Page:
Conceptions of science, then and now: how many movies feature a mad scientist as one of protagonists? It was a theme as popular in the 19th century as it is today; its interesting to see how the character has evolved with time.
The modern mad scientist -- a figure typified by Dr. Strangelove -- is hyper-rational. He thinks and speaks in a jargon which, although technical, conveys precision and accuracy; he makes no secret of his disdain for the non-scientists he interacts with; he is slightly eccentric, peculiar, the kid who never fit in back in his school days.
By contrast, the mad scientist of the 19th century was a figure steeped in magic. He spoke in a language reminscent of the medieval mystics, using words that were readily understandable but in new and unexpected ways. Everything about him seemed slightly supernatural; and the schemes he proposed sound like enchantments to modern ears. Shelley's Frankenstein is one book that does not fit this trend, but consider how Hawthore describes the laboratory of a such a character in Dr. Heidegger's Experiment:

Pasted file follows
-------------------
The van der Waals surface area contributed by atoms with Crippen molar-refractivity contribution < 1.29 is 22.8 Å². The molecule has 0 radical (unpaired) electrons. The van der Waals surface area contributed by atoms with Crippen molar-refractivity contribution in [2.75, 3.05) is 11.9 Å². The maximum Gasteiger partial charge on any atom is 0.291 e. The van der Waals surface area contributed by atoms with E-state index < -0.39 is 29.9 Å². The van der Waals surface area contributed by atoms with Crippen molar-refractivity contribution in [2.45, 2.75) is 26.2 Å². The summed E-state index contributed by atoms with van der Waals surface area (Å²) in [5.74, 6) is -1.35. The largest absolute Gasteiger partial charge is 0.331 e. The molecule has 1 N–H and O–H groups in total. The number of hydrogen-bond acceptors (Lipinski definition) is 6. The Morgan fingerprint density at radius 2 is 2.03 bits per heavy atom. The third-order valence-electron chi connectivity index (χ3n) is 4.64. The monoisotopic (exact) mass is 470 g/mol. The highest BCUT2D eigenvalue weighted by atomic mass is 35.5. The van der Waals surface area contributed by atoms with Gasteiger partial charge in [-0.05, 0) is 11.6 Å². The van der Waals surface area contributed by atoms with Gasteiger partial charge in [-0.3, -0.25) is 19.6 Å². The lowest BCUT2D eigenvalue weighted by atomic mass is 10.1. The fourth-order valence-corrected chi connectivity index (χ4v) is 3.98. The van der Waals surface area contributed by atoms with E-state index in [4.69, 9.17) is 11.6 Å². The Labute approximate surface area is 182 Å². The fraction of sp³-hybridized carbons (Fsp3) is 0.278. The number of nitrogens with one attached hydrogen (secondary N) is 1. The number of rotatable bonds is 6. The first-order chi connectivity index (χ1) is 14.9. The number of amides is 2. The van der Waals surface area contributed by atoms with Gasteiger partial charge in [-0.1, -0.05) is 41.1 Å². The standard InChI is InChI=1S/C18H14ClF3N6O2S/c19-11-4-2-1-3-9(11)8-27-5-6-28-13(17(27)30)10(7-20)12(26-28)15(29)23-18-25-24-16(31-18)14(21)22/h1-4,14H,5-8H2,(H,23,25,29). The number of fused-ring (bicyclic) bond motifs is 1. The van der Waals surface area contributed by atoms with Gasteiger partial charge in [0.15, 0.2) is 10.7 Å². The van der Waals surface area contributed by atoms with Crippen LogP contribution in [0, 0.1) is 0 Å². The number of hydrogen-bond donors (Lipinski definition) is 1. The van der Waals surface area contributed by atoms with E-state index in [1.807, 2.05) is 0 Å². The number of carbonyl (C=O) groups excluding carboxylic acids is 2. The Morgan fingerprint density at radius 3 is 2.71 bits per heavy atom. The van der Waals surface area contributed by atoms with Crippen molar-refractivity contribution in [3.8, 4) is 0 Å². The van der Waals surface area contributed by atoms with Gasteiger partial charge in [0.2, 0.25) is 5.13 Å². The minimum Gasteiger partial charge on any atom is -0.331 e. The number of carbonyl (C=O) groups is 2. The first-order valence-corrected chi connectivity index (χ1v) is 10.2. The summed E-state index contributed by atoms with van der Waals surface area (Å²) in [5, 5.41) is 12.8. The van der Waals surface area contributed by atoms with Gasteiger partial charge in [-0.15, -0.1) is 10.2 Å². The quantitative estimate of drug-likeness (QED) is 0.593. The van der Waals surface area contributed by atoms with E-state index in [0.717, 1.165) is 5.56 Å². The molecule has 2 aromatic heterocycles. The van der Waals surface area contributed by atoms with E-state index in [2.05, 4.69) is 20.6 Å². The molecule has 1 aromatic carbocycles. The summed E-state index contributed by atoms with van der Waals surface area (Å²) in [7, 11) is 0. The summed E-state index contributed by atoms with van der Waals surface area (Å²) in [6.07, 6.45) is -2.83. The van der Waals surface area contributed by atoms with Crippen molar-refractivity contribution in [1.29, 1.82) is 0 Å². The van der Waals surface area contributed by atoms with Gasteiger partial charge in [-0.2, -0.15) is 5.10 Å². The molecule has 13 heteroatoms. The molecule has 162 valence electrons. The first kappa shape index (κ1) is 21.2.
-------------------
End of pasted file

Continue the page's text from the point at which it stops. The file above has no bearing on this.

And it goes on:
It was a dim, old-fashioned chamber, festooned with cobwebs, and besprinkled with antique dust... Over the central bookcase was a bronze bust of Hippocrates, with which, according to some authorities, Dr. Heidegger was accustomed to hold consultations in all difficult cases of his practice. In the obscurest corner of the room stood a tall and narrow oaken closet, with its door ajar, within which doubtfully appeared a skeleton. Between two of the bookcases hung a looking-glass, presenting its high and dusty plate within a tarnished gilt frame. Among many wonderful stories related of this mirror, it was fabled that the spirits of all the doctor's deceased patients dwelt within its verge, and would stare him in the face whenever he looked thitherward... The greatest curiosity of the study remains to be mentioned; it was a ponderous folio volume, bound in black leather, with massive silver clasps. There were no letters on the back, and nobody could tell the title of the book. But it was well known to be a book of magic; and once, when a chambermaid had lifted it, merely to brush away the dust, the skeleton had rattled in its closet, the picture of the young lady had stepped one foot upon the floor, and several ghastly faces had peeped forth from the mirror; while the brazen head of Hippocrates frowned, and said,--"Forbear!"